Pilar Garrido, MD, PhD, is Head of the Medical Oncology Department, University Hospital Ramón y Cajal, Madrid. She is also Co-Director of the Cancer Research Group at Instituto Ramón y Cajal de Investigación Sanitaria (IRYCIS). Her main areas of research and clinical interest are thoracic tumors, in particular lung cancer.
Pilar Garrido, MD, PhD
Early Influences and Educational Path
Please tell our readers about where you were born and reared and whether there were any early influences on your decision to pursue a career in medicine.
I was born and raised in Madrid. When I was growing up, nobody in my family was in the medical field, and during my adolescence, what I liked most was philosophy and literature. However, when I began to consider the career I would like to pursue, I thought of medicine because I found the combination of science and humanism very attractive. And I have never regretted the decision to become a doctor.
Please tell us about your educational path and when you decided on medicine.
At the time I was being educated in Spain, when you were 15 years old, you chose a training itinerary between only two options popularly known as “sciences” or “letters,” depending on the university degree you wanted to achieve. I selected “sciences,” leaving literature and philosophy as hobbies. Afterward, there is a national exam, and depending on the grade, you choose a university degree and a university.
Studying medicine has always been a challenge because it is one of the most demanding university degrees, but I managed to select one of the best places to pursue my degree at the time: the Universidad Autónoma in Madrid. It was founded in 1968 and is widely respected as one of the most prestigious universities in Europe.
Please give the readers a window into the medical school experience in Spain and when you decided on oncology.
At the beginning of my medical studies, I thought I would like to pursue psychiatry, but I quickly realized that what I liked the most was oncology. In my opinion, it is the most complete and most beautiful specialty because it combines cutting-edge research with the closest attention to patients, especially during their most vulnerable moments. I think it is a privilege to learn every day from our patients and relatives, especially how they face complex life situations as they battle their disease.
In my opinion, oncology is the most complete and most beautiful specialty because it combines cutting-edge research with the closest attention to patients.— Pilar Garrido, MD, PhD
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Medical Training in Spain
In the United States, after graduating from medical school, young doctors do an internship, residency, and eventually a fellowship in their subspecialty. Please take us on your journey, after receiving your MD degree, noting any salient experiences or mentors.
After one graduates from medical school in Spain, there is a national qualification exam in which several places are offered for specialized training. Depending on the number obtained in that exam, you choose your specialty and place of training.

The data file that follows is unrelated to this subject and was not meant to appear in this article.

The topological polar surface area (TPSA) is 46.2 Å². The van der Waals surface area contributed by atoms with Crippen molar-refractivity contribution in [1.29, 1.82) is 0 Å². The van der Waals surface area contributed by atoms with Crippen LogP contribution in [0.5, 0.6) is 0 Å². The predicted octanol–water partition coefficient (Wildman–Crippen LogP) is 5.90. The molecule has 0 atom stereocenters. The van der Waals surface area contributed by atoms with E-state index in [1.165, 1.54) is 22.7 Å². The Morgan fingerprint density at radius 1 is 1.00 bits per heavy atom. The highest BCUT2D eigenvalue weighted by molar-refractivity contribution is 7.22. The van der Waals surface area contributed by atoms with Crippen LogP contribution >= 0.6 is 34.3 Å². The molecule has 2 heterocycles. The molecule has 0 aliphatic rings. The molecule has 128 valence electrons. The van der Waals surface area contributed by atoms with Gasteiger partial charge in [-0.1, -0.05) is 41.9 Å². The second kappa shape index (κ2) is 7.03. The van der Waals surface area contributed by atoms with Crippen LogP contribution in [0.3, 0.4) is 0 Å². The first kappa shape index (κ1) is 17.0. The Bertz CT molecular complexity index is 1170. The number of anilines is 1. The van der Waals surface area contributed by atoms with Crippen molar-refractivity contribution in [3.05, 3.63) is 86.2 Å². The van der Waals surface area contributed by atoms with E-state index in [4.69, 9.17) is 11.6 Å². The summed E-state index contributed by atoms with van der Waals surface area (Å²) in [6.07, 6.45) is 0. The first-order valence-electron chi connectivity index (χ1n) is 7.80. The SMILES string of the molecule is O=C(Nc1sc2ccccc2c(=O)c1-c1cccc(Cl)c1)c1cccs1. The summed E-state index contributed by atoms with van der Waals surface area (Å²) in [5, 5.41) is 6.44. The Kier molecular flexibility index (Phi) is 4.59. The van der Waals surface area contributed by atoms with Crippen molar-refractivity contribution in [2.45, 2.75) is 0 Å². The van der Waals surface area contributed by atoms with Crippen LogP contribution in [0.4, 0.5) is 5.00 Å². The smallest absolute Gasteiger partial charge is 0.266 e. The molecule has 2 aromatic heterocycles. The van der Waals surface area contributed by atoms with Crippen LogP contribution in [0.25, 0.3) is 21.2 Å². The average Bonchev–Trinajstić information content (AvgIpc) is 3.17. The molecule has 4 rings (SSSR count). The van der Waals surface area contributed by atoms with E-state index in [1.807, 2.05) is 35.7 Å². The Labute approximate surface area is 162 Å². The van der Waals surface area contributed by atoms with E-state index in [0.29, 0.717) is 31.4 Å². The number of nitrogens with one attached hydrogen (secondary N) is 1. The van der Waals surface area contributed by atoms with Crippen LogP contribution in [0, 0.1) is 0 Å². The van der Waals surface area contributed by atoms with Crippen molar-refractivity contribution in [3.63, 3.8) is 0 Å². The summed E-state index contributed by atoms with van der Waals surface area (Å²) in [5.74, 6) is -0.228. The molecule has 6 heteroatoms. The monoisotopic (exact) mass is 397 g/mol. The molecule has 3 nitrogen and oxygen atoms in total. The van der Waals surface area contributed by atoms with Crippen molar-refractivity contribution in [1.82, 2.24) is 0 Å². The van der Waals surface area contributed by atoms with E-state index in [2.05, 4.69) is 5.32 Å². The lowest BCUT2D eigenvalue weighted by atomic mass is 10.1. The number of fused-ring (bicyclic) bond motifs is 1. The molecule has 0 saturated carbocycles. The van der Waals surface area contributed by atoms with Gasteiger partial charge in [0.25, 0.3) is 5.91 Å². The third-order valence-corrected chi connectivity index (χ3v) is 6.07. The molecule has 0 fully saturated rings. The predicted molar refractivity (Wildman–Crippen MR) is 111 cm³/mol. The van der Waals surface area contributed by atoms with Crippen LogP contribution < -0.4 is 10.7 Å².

Medical oncology is a highly demanded specialty, which in my time required 4 years of training, although now it is 5 years. There is a national committee responsible for updating the knowledge required to be a competent medical oncologist. The clinical training required is aligned with the European Society for Medical Oncology (ESMO) Global Curriculum in Medical Oncology. Today, many oncologists complete their training with a stay in a prestigious center in another country, but this was uncommon then.
From the beginning of my training as an oncologist, I was interested in lung cancer, even though at that time, there were practically no treatment options. That is why it is so rewarding to have witnessed the birth, development, and implementation of precision medicine and immunotherapy in health-care practice, because of the impact it has had on the lives of so many patients. Among my mentors, I would say Dr. Rafael Rosell, a pioneer in lung cancer and personalized treatment and founder of the Spanish Lung Cancer Group.
A Day in the Life
Please take us on the road from fellowship to your current position and give us a sense of your work week, including any current research you may be conducting.
Currently, I serve as Head of the Medical Oncology Department at the University Hospital Ramón y Cajal in Madrid, and Professor of Medicine at Universidad de Alcalá.
My daily activity at the hospital starts with clinical sessions and tumor committees. Over the past few years, I have had to limit the number of patients I treat personally, but as a physician, I consider this something I cannot give up. As head of the department, it also allows me to experience firsthand the problems and challenges of day-to-day practice. An important part of my position over the past few years has been to create a team in whom I have complete confidence and on whom I can rely to make many of the day-to-day decisions.